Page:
Naptime for a toddler or preschooler is a welcomed respite for many parents and caretakers, but it may also provide an important benefit when it comes to a child’s ability to understand words and their meanings, according to a new study.
Researchers assessed 39 youngsters who were all 3 years old and found those who napped after learning new verbs had a better understanding of the words 24 hours later.
"There's a lot of evidence that different phases of sleep contribute to memory consolidation, and one of the really important phases is slow-wave sleep, which is one of the deepest forms of sleep," said study co-author Rebecca Gomez. She is principal investigator of the University of Arizona's Child Cognition Lab.
"What's really important about this phase is that essentially what the brain is doing is replaying memories during sleep, so those brain rhythms that occur during slow-wave sleep ... are actually reactivating those patterns -- those memories -- and replaying them and strengthening them," Gomez said in a university news release.
What if your child doesn’t have the opportunity to catch a few winks during the day? Researchers noted that parents shouldn’t worry about it. The most important thing is that children get the proper amount of overall sleep. Preschoolers should get 10 to 12 hours of sleep in a 24-hour period.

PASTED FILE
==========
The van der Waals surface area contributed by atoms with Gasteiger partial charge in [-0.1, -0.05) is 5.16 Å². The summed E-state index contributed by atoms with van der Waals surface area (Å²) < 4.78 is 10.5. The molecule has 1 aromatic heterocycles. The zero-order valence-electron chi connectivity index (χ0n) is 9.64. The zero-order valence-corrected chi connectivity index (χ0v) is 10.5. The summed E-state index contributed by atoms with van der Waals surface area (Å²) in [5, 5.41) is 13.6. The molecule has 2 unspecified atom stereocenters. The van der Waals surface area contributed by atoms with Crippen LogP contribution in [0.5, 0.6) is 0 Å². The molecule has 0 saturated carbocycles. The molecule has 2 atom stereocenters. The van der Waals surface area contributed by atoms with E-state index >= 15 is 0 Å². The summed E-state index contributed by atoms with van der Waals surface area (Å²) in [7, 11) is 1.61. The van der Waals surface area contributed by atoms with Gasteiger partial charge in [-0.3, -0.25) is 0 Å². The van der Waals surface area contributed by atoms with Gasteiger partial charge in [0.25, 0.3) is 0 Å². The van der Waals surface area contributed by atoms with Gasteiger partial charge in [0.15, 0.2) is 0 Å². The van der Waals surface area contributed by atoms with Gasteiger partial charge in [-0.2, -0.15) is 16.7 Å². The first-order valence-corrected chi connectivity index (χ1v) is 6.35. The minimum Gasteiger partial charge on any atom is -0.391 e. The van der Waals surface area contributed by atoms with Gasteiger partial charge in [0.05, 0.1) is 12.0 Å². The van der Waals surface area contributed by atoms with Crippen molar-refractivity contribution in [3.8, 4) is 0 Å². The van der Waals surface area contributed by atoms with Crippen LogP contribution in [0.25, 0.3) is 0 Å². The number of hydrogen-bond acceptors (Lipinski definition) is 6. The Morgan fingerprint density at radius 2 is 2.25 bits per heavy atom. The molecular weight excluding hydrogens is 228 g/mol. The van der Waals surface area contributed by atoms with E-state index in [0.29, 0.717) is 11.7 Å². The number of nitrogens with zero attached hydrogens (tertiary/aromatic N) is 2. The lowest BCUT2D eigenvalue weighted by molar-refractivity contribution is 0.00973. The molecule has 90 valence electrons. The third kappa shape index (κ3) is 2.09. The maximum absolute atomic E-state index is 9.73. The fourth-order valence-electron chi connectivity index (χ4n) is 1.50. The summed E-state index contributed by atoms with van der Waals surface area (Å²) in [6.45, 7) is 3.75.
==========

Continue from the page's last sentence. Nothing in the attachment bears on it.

"We know that when children don't get enough sleep it can have long-term consequences," including poor performance on mental skill tests, Gomez said.
If you know that your child isn’t getting enough sleep at night, then naps become more significant.
"It's important to create opportunities for children to nap -- to have a regular time in their schedule that they could do that," Gomez said.
In the study, the investigators chose to test the children on how well they learned and understood verbs rather than nouns because action words are typically more difficult to grasp than names, such as "Mommy" or "doggie," which are often the first words kids learn.
In general, naps provide a variety of benefits for toddlers and preschoolers. They help children from becoming overtired, which not only takes a toll on their moods but may also make it harder for them to fall asleep at night.
Crucial physical and mental development is going on during this growth stage and naps help children with much-needed down time for rejuvenation.
For toddlers and preschoolers, sticking to a naptime schedule can be challenging. Though many do still love their nap, others don't want to miss out on a minute of the action and will fight sleep even as their eyes are closing. In this case, don't let naptime become a battle — you can't force your child to sleep, but you can insist on some quiet time. Let your child read books or play quietly in his or her room. Parents are often surprised by how quickly quiet time can lead to sleep time — but even if it doesn't, at least your child is getting some much-needed rest. If your child has given up daytime naps, consider adjusting to an earlier bedtime.
The study findings were published in the journal, Child Development.